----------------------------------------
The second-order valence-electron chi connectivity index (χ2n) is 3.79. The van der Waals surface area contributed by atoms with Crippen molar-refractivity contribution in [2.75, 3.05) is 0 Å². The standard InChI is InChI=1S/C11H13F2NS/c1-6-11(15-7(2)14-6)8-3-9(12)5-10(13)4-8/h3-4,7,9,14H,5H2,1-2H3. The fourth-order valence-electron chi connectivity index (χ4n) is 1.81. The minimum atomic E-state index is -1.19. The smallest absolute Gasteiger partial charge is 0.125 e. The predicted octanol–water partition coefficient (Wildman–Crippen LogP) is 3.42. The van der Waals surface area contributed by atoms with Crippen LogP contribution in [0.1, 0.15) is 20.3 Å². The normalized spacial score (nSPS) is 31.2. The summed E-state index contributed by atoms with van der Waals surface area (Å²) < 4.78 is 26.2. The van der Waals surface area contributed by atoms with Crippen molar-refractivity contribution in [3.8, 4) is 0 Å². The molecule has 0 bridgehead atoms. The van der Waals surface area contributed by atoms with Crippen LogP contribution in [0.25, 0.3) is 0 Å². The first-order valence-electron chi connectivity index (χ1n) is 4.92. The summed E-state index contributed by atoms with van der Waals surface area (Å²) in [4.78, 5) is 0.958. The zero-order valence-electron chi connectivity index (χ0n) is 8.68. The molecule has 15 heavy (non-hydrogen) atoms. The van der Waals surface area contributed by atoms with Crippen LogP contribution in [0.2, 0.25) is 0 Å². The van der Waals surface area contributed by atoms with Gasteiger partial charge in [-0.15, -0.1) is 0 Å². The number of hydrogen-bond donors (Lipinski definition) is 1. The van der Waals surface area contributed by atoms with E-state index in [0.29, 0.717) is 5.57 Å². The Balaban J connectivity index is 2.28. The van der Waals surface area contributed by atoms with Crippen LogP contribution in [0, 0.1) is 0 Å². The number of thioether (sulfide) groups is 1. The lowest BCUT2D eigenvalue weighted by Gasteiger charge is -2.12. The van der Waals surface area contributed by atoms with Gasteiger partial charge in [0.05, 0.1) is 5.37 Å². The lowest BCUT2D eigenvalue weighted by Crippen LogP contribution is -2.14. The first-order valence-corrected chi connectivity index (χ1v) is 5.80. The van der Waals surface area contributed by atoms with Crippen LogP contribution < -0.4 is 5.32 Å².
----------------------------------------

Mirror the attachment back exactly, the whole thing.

The second-order valence-electron chi connectivity index (χ2n) is 3.79. The van der Waals surface area contributed by atoms with Crippen molar-refractivity contribution in [2.75, 3.05) is 0 Å². The standard InChI is InChI=1S/C11H13F2NS/c1-6-11(15-7(2)14-6)8-3-9(12)5-10(13)4-8/h3-4,7,9,14H,5H2,1-2H3. The fourth-order valence-electron chi connectivity index (χ4n) is 1.81. The minimum atomic E-state index is -1.19. The smallest absolute Gasteiger partial charge is 0.125 e. The predicted octanol–water partition coefficient (Wildman–Crippen LogP) is 3.42. The van der Waals surface area contributed by atoms with Crippen LogP contribution in [0.1, 0.15) is 20.3 Å². The normalized spacial score (nSPS) is 31.2. The summed E-state index contributed by atoms with van der Waals surface area (Å²) < 4.78 is 26.2. The van der Waals surface area contributed by atoms with Crippen molar-refractivity contribution in [3.8, 4) is 0 Å². The molecule has 0 bridgehead atoms. The van der Waals surface area contributed by atoms with Crippen LogP contribution in [0.25, 0.3) is 0 Å². The first-order valence-electron chi connectivity index (χ1n) is 4.92. The summed E-state index contributed by atoms with van der Waals surface area (Å²) in [4.78, 5) is 0.958. The zero-order valence-electron chi connectivity index (χ0n) is 8.68. The molecule has 15 heavy (non-hydrogen) atoms. The van der Waals surface area contributed by atoms with Crippen LogP contribution in [0.2, 0.25) is 0 Å². The van der Waals surface area contributed by atoms with Gasteiger partial charge in [-0.15, -0.1) is 0 Å². The number of hydrogen-bond donors (Lipinski definition) is 1. The van der Waals surface area contributed by atoms with E-state index in [0.29, 0.717) is 5.57 Å². The Balaban J connectivity index is 2.28. The van der Waals surface area contributed by atoms with Crippen LogP contribution in [0, 0.1) is 0 Å². The number of thioether (sulfide) groups is 1. The lowest BCUT2D eigenvalue weighted by Gasteiger charge is -2.12. The van der Waals surface area contributed by atoms with Gasteiger partial charge in [0.05, 0.1) is 5.37 Å². The lowest BCUT2D eigenvalue weighted by Crippen LogP contribution is -2.14. The first-order valence-corrected chi connectivity index (χ1v) is 5.80. The van der Waals surface area contributed by atoms with Crippen LogP contribution < -0.4 is 5.32 Å².